Montreal's first bike-centric 'velorue' coming to St-André

The Plateau-Mont-Royal borough finally moving forward with long-planned transformation of a portion of St-André Street to create the city's first cyclist-focused street.

Project will undo Drapeau-era, car-centric streetscape, borough says

New bike-friendly adaptations to St-André Street are aimed at easing congestion on other north-south bike paths. (Paul Chiasson/Canadian Press)

The Plateau-Mont-Royal borough finally moving forward with long-planned transformation of a portion of St-André Street to create a bike-prioritized "velorue."

It would essentially allow cyclists to ride in the middle of the street rather than clinging to the curb and encourages bike through-traffic while directing cars onto a different route.

The new bike-friendly street will occupy St-André between Cherrier Street and Laurier Avenue.

The concept will a first in Montreal, but it has been implemented in Europe.

The borough has been talking about changing a stretch of the street into a bike-priority road for years to ease the strain on existing north-south bike paths.

With major infrastructure work planned for the street, the borough is using the opportunity to update the road.

No change to parking

"It's not that cars won't have access, cars can pass through," said Plateau-Mont-Royal Mayor Luc Ferrandez.

"However, it ensures there aren't a large number of cars and it ensures that bikes can pass in the middle of the road and not just on the edges."

The official plan will be announced in May, he said.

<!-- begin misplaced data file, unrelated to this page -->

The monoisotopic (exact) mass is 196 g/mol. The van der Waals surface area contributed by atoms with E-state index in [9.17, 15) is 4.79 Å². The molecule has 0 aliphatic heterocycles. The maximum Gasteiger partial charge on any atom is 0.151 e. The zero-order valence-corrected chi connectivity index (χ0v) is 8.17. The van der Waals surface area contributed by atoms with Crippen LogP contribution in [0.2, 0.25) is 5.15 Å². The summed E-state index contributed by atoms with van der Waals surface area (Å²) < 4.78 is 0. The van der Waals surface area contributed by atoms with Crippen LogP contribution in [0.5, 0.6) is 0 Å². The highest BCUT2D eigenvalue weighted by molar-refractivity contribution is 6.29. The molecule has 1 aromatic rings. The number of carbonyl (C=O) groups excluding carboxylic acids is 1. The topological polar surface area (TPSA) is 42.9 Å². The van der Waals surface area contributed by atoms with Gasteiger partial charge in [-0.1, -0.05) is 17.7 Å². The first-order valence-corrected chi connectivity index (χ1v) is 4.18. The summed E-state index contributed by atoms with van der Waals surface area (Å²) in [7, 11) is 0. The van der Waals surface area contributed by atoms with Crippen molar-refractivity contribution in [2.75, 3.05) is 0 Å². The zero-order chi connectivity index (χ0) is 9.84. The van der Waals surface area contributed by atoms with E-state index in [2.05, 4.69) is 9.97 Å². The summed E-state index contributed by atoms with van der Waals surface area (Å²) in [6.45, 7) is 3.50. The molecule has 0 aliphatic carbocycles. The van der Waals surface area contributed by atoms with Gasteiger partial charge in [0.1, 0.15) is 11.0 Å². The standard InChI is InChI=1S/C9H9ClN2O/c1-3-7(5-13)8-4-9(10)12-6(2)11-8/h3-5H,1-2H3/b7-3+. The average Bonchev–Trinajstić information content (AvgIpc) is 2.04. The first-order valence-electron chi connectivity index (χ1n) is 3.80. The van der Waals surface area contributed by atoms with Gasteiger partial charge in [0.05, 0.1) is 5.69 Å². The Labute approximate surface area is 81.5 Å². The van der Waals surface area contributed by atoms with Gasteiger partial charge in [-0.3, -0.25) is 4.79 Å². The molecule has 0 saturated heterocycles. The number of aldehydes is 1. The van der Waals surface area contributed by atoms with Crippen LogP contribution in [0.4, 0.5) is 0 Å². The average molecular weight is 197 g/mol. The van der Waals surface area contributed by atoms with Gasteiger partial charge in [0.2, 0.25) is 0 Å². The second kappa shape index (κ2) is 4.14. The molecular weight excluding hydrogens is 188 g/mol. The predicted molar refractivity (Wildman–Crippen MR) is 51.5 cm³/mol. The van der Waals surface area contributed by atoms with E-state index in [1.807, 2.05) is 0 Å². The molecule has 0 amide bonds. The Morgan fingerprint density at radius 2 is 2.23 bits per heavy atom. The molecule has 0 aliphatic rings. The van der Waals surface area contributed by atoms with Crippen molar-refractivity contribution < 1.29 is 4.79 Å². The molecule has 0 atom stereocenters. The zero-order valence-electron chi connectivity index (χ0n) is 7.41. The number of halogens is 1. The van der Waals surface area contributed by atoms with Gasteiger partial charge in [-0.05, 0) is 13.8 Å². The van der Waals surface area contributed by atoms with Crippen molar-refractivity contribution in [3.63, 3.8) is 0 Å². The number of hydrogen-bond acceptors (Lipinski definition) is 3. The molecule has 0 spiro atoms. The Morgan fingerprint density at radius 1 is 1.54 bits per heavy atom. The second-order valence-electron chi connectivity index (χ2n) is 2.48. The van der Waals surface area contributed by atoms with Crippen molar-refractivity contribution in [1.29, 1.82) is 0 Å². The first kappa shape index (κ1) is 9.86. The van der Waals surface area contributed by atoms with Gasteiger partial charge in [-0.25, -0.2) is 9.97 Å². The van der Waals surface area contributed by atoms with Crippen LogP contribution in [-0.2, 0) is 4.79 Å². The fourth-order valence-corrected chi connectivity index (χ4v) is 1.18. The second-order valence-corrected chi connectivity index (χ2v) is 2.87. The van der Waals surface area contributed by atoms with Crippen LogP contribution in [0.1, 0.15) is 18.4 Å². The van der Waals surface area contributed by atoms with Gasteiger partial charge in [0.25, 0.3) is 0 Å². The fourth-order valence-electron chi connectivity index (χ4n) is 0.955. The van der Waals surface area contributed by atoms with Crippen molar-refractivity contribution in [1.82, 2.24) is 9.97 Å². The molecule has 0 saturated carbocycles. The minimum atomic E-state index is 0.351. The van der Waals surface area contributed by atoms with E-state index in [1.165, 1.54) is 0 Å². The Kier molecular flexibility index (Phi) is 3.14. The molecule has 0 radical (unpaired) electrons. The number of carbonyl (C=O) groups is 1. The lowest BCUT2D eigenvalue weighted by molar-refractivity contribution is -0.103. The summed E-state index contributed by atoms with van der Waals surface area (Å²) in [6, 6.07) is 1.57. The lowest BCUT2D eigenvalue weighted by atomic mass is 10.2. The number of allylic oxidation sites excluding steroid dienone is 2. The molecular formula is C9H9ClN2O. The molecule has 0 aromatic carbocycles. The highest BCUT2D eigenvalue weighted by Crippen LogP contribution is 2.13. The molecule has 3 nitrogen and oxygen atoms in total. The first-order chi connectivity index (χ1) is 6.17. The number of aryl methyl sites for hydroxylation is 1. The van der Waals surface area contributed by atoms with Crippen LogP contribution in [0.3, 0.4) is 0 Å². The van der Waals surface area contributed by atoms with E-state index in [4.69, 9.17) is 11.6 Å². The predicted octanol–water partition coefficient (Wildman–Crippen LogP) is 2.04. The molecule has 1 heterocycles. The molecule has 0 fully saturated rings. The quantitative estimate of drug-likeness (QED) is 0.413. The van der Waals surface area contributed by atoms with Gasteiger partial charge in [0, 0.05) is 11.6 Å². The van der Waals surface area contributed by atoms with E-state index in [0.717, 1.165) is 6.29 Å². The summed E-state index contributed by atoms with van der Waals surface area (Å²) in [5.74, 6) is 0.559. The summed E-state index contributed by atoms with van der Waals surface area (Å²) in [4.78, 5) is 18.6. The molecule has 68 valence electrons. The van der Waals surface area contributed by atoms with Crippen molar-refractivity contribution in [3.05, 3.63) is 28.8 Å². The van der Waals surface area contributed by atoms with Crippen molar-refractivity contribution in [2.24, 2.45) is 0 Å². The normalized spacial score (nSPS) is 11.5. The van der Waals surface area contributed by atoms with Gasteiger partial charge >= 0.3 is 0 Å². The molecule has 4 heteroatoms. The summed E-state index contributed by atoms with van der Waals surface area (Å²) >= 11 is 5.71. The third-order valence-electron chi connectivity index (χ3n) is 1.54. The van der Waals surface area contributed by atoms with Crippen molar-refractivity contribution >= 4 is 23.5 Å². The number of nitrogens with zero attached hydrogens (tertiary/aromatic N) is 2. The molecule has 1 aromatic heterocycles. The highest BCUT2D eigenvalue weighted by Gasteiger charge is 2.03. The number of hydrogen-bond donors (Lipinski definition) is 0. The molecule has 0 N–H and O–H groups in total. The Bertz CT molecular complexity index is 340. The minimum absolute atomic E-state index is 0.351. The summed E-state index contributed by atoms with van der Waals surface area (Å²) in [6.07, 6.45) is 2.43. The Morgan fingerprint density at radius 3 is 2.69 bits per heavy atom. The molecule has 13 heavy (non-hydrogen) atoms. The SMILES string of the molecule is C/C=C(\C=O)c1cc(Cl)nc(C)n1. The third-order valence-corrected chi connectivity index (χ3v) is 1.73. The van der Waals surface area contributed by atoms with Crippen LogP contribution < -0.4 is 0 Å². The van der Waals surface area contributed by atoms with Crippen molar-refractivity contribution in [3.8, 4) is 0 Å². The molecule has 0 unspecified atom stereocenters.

Borough Mayor Luc Ferrandez says adding north-south bike paths is difficult in Montreal and the velorue will help ease some of the congestion on existing paths. (CBC)

Residents will still be able to park on the street.

Many have been waiting years for these improvements, which were initially promised under former mayor Gerald Tremblay's administration, city councillor Alex Norris, who represents the Jeanne-Mance district of the borough, told CBC Montreal's Daybreak.

He said the plans were halted under Denis Coderre's administration because the bids on the contract came back too high.

Now with repairs to the water works going ahead, it's the right time to make the changes and enhance the streetscape, which was stripped down to accommodate cars decades ago during the Drapeau-era.

"We systematically narrowed sidewalks, cut down trees and made streets wider," he said. "This project will allow us to repair that historic error and re-widen the sidewalks and replant trees ... it will really improve the quality of life for residents of this street."

The city is also launching a pilot project on the mountain aimed at protecting cyclists and reducing through traffic.

The controversial closure of a stretch of Camillien-Houde Way near the summit of Mount Royal to vehicle traffic is slated to start June 1. 

With files from Radio-Canada's Gravel le matin and CBC Montreal's Daybreak